[Show abstract][Hide abstract] ABSTRACT: Bacteria of the genus Sphingomonas are environmental organisms that have recently been implicated in a variety of community-acquired and nosocomial infections. During studies on bacteria-cell interactions, we incurred a microorganism contaminating our HeLa cell culture, possibly from water utilized for reagent preparation; this bacterium appeared to tightly adhere to cell monolayers and to survive, with only limited growth rate, which did not seem to alter cells as far as shape, growth rate or survival were concerned. The contaminating organism was isolated and partially characterized by morphological, genetic, and biochemical assays. Mechanisms of cell interaction and entry into epithelial cells were investigated by electron microscopy, immunofluorescence, and biochemical inhibitors. Morphological and biochemical features indicated that the microorganism belonged to the genus Sphingomonas. Electron microscopy showed that contact between the Sphingomonas bacterium and epithelial cells leads to a dramatic alteration of the cell surface, with formation of numerous microvillar extensions plus membrane ruffling. Confocal microscopy and the use of inhibitors showed that actin microfilaments were involved during attachment and entry into HeLa cells. Macropinosome formation and an inhibitory effect by amiloride indicate that internalization occurs in part via a macropinocytosis mechanism. Moreover, cholesterol distribution at the site of bacterial binding suggests that Sphingomonas bacteria could use the lipid rafts as initial binding sites.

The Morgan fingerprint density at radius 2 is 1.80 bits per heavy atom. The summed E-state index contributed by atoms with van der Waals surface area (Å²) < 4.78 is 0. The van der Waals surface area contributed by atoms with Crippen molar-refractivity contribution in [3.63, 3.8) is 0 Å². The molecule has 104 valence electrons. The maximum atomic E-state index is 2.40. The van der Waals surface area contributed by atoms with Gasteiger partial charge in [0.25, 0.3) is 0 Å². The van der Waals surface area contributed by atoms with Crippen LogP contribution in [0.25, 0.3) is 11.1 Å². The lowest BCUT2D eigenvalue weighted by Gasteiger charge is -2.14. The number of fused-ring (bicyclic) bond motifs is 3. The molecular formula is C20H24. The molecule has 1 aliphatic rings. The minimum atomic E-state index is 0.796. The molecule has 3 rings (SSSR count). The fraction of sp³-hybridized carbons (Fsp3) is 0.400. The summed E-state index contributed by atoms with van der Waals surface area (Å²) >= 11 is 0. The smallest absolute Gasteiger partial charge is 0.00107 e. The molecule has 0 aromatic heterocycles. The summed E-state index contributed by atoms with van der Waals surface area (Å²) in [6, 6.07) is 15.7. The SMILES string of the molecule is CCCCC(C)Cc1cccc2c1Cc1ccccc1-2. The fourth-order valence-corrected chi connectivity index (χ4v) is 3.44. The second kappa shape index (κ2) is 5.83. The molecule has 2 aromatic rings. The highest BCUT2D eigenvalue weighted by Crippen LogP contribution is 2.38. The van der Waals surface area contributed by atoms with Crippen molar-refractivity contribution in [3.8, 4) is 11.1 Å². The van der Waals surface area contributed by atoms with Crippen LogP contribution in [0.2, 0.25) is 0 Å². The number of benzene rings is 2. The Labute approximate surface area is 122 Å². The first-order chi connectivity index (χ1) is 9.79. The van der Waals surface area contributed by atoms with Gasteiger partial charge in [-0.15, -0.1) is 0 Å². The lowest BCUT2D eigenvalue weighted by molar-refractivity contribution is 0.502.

Research in Microbiology 11/2004; 155(8):636-46. · 2.89 Impact Factor
[Show abstract][Hide abstract] ABSTRACT: The mean annual incidence of hemolytic uremic syndrome in persons </=15 years of age in Italy from 1988 to 2000 was 0.28 per 100,000 population. Laboratory investigations showed that Shiga toxin-producing Escherichia coli (STEC) infection occurred in 73.1% of patients. STEC O157 was the most common serotype, but a considerable number of cases were from infections by non-O157 STEC.